Carmenere in Chile and the World

Known as one of the most difficult grapes to reach ripeness, the history of Carménère issomething special.Originally from France, Carménère suffered from the effects of the plague that affectedEurope between 1860–1870, and which led people to believe that the variety haddisappeared forever. However, 10 years before phylloxera arrived in Europe, there was ashipment of some of these vines to the American continent, specifically Chile, where thanksto its climactic and geographic conditions, the variety managed to survive.

But the variety, whose name comes from the word carmine, for the intense red color of its leaves, was sold as “Chilean Merlot,” as many had thought that Merlot had simply adapted to the conditions of Chile. 

It was on 24 November 1994 that the history takes a turn, when French ampelographer Jean Michel Boursiquot was visiting vineyards that were presented as Merlot, and whose leaves did not correspond to the characteristics of the variety, leading him to correctly identify the Carménère. The moment Boursiquot uttered these words, he changed Chile’s winemaking forever: “This isn’t Merlot; it’s Carménère”.”.

At the time, no one understood what the leaf expert was referring to, and not a few were led to very old history books in order to understand what the Carménère variety was.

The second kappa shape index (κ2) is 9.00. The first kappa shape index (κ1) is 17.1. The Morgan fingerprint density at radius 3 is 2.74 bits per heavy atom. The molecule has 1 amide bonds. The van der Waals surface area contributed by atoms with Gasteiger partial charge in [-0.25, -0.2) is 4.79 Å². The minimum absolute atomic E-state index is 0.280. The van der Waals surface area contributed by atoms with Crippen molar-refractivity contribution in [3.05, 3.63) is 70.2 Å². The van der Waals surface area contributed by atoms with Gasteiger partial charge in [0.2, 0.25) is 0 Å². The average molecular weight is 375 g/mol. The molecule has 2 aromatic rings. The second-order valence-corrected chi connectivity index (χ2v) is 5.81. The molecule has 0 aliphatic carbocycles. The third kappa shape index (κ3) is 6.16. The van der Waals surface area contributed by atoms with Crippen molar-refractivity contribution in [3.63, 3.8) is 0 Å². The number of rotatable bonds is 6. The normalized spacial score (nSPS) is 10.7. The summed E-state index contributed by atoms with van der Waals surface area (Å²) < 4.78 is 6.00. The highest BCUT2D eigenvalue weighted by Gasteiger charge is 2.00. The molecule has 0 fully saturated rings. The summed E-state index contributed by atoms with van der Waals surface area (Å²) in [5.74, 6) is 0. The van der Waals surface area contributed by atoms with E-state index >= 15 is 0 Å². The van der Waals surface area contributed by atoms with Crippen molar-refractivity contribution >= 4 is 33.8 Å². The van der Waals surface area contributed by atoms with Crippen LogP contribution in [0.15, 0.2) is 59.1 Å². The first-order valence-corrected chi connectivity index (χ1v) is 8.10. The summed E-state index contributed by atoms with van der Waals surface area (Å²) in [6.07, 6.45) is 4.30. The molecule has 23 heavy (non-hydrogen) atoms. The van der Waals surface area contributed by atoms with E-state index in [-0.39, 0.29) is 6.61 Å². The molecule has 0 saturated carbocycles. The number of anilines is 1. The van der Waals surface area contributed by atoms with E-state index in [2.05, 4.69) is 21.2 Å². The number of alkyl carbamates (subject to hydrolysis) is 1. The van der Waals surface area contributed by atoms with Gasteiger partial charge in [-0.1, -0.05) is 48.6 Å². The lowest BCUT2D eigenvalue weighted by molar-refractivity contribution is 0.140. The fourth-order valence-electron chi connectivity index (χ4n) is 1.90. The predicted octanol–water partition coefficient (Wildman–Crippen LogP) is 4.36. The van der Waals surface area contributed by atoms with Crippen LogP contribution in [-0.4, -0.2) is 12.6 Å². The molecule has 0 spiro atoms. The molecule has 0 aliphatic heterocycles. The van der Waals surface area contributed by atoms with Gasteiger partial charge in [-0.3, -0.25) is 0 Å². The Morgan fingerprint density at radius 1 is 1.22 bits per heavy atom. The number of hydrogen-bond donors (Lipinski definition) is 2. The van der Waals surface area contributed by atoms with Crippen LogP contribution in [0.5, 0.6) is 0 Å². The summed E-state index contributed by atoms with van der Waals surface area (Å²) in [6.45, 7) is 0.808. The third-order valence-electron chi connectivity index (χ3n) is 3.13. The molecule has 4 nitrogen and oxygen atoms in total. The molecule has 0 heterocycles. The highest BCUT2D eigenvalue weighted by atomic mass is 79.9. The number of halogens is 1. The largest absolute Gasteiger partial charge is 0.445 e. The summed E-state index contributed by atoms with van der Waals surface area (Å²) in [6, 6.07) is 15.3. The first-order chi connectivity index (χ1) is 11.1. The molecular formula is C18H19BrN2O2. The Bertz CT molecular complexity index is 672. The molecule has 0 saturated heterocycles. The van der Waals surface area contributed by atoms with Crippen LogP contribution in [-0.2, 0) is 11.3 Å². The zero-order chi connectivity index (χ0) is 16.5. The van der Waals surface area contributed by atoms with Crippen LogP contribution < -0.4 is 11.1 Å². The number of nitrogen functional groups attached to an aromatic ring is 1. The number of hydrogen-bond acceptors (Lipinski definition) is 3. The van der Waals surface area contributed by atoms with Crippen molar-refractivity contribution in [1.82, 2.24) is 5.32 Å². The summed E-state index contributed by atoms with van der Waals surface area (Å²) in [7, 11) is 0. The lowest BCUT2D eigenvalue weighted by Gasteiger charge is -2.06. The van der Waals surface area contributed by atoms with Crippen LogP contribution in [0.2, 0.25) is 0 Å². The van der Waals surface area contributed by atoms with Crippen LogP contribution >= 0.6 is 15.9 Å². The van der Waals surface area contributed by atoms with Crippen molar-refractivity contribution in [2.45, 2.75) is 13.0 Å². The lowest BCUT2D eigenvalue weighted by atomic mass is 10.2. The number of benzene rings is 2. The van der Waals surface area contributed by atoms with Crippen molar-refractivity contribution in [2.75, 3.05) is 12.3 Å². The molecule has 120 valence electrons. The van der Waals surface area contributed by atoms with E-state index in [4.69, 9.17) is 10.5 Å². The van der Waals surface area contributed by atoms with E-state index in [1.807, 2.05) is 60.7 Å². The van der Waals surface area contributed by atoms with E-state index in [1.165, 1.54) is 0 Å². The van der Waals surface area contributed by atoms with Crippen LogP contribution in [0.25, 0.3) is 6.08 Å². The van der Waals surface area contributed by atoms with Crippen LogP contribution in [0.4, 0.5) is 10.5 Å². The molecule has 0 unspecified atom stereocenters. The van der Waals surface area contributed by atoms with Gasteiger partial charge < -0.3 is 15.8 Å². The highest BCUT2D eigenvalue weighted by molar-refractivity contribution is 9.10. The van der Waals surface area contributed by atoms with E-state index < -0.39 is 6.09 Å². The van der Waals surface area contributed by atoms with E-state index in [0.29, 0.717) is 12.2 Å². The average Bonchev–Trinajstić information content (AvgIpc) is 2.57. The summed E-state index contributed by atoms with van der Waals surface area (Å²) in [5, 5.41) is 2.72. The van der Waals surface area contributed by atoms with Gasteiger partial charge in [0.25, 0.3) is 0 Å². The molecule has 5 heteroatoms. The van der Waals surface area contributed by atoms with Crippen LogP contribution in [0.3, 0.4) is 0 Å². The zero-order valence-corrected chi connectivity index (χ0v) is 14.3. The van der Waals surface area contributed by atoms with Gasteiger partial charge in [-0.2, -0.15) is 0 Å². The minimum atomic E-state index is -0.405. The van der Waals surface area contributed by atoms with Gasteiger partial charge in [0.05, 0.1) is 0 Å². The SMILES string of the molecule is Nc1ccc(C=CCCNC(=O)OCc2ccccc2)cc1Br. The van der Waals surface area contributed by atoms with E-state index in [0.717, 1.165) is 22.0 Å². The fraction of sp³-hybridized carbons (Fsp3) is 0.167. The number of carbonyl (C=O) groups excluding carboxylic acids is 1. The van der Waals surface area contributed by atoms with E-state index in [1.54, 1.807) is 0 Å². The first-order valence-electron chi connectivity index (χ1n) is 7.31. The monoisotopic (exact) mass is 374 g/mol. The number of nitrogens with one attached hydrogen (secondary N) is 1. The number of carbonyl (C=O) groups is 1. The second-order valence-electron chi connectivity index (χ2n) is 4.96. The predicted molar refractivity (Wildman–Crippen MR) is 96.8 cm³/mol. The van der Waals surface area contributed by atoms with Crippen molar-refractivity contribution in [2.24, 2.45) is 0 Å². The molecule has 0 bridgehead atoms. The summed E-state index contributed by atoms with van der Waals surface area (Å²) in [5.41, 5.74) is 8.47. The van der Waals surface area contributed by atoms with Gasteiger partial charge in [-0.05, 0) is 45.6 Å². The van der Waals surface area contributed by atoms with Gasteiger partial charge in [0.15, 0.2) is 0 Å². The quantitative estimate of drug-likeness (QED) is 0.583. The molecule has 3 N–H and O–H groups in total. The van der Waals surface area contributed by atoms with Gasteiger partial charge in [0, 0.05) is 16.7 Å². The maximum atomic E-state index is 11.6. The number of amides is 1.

From that day forward, the work of identifying and marking the plants began, with the first steps toward learning how to process this variety according to its ripe characteristics, as there were no winemakers alive who had previously worked with the variety.

Carménère today

The Carménère variety today is recognized throughout the world as Chile’s specialty, thanks to its unique characteristics. It’s a variety that that belongs to the Cabernet Sauvignon family, and is a slower ripener, making it practically the last variety to be harvested during the harvest season.

How to pair it better

The recommendation for Carménère is to pair it with all kinds of red or white meat with vegetables, particularly well-seasoned dishes that help draw out the flavors of the wine. It’s best served between 16–18ºC.